The jizya laws were relaxed in the
19th century as the Ottoman Empire declined and gave in to pressures from the
European powers, but the caliphate and the sultanate remained intact, albeit
weakened, until World War I.
Mustafa Kemal and Islam
Despite the reforms of the 19th
century, when the empire collapsed the people of Anatolia were predominantly
Muslims who had lived under the rule of the sultan and the caliph for
centuries. Mustafa Kemal Ataturk used the opportunity of saving the country
from invasion to abolish the caliphate, to install a more Western constitution,
and to ban all religious garb. The Arabic alphabet was replaced with the Latin
alphabet, and a more Westernized education system was introduced. In the span
of a decade, Ataturk was able to contain the river that had been flowing in the
direction of Shari’a for centuries.
To think that these changes occurred
peacefully would be naive. Ataturk was a ruthless dictator and a superb
statesman. His experiences as a pasha in the Ottoman army and as the leader of
the newly formed Turkish Republic provided him the legitimacy and the know-how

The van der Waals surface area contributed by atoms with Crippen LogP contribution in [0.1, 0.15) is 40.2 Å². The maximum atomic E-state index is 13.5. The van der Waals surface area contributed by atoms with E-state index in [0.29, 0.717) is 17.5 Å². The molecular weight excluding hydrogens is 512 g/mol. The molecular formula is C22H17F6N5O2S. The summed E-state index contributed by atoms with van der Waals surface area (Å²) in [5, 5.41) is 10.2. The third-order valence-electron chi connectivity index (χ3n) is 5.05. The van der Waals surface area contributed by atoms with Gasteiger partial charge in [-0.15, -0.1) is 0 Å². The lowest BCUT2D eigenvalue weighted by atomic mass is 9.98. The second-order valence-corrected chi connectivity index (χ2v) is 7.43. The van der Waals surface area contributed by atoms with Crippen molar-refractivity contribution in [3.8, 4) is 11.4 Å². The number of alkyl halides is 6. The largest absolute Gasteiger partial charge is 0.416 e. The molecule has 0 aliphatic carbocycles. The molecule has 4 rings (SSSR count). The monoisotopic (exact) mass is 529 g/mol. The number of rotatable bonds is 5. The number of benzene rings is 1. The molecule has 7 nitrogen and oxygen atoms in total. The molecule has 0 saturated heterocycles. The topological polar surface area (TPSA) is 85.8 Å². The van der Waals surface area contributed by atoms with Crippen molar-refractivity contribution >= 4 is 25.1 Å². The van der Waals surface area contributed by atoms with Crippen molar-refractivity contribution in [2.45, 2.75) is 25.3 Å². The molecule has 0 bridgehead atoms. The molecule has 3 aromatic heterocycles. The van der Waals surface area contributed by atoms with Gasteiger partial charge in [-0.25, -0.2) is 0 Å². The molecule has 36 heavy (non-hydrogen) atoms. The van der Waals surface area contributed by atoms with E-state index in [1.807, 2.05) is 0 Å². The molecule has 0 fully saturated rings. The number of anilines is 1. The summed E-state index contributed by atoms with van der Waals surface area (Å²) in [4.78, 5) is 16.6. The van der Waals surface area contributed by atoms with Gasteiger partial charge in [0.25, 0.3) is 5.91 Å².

to impose the French version of secularism, laicism, on a young and confused
The nation-building of the following
years included a deep reverence for Ataturk himself, and only a certain amount
of Islam. Ataturk was clever enough to know that the society needed Islam as
its glue, even though it is doubtful that he was Muslim himself. The army
nation where all children had to attend state schools and all young men were
conscripted for a period of 18 months slowly became the only secular Muslim
Necmettin Erbakan and the widening holes
in the Kemalist front
Ataturk’s strategy worked for a long
time, with the support of a devoted cadre of educators and one of the strongest
militaries in the region. Kemalists never let their guard down as the country’s
cities became more Westernized, while the rural areas stayed in the previous
I grew up in one of the more
conservative parts of the country, where women were not supposed to wear shorts
or sleeveless shirts. Every summer, all the neighborhood kids toddled to the
local mosque to learn how to read the Quran and memorize our prayers. Then, in
the winter, we memorized speeches of Ataturk. Despite the deep-seated
religiosity, I don’t remember seeing women in hijab. The older women, or those
who wanted to cover their hair, used a simple headscarf in the fashion of
Eastern European women. The government remained secular with the support of the
military, and Islam remained the social foundation. In the short span of my
lifetime, all this would change.
With a growing base that still
retained its Muslim roots and the lack of depth in the Kemalist ideology, it
was only matter of time before a resurgence of political Islam occurred.
Necmettin Erbakan and his National
Viewpoint (Milli Gorus) came at a time when the rift between the urban and the rural
deepened, while those who emigrated to cities found modern Turkey shallow and